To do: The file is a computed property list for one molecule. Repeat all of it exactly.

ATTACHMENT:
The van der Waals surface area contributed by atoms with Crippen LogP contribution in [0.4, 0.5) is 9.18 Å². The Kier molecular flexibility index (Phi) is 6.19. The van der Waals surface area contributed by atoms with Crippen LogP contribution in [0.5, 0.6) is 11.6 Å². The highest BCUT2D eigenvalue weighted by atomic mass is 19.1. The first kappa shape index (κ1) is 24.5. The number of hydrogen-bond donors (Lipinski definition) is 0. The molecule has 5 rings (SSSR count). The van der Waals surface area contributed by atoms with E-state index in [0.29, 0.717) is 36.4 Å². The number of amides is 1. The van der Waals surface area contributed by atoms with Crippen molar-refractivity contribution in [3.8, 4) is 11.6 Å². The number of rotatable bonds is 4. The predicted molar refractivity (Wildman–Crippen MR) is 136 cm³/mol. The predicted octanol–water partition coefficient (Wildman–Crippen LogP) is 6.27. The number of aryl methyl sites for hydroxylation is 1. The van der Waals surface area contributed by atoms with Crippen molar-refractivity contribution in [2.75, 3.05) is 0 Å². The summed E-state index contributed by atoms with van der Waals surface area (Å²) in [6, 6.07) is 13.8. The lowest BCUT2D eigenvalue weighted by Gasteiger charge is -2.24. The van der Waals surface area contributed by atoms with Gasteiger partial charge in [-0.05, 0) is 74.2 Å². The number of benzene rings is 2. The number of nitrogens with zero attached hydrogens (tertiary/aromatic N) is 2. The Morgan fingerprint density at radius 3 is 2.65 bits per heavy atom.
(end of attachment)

The van der Waals surface area contributed by atoms with Crippen LogP contribution in [0.4, 0.5) is 9.18 Å². The Kier molecular flexibility index (Phi) is 6.19. The van der Waals surface area contributed by atoms with Crippen LogP contribution in [0.5, 0.6) is 11.6 Å². The highest BCUT2D eigenvalue weighted by atomic mass is 19.1. The first kappa shape index (κ1) is 24.5. The number of hydrogen-bond donors (Lipinski definition) is 0. The molecule has 5 rings (SSSR count). The van der Waals surface area contributed by atoms with E-state index in [0.29, 0.717) is 36.4 Å². The number of amides is 1. The van der Waals surface area contributed by atoms with Crippen molar-refractivity contribution in [3.8, 4) is 11.6 Å². The number of rotatable bonds is 4. The predicted molar refractivity (Wildman–Crippen MR) is 136 cm³/mol. The predicted octanol–water partition coefficient (Wildman–Crippen LogP) is 6.27. The number of aryl methyl sites for hydroxylation is 1. The van der Waals surface area contributed by atoms with Crippen molar-refractivity contribution in [2.75, 3.05) is 0 Å². The summed E-state index contributed by atoms with van der Waals surface area (Å²) in [6, 6.07) is 13.8. The lowest BCUT2D eigenvalue weighted by Gasteiger charge is -2.24. The van der Waals surface area contributed by atoms with Gasteiger partial charge in [-0.05, 0) is 74.2 Å². The number of benzene rings is 2. The number of nitrogens with zero attached hydrogens (tertiary/aromatic N) is 2. The Morgan fingerprint density at radius 3 is 2.65 bits per heavy atom.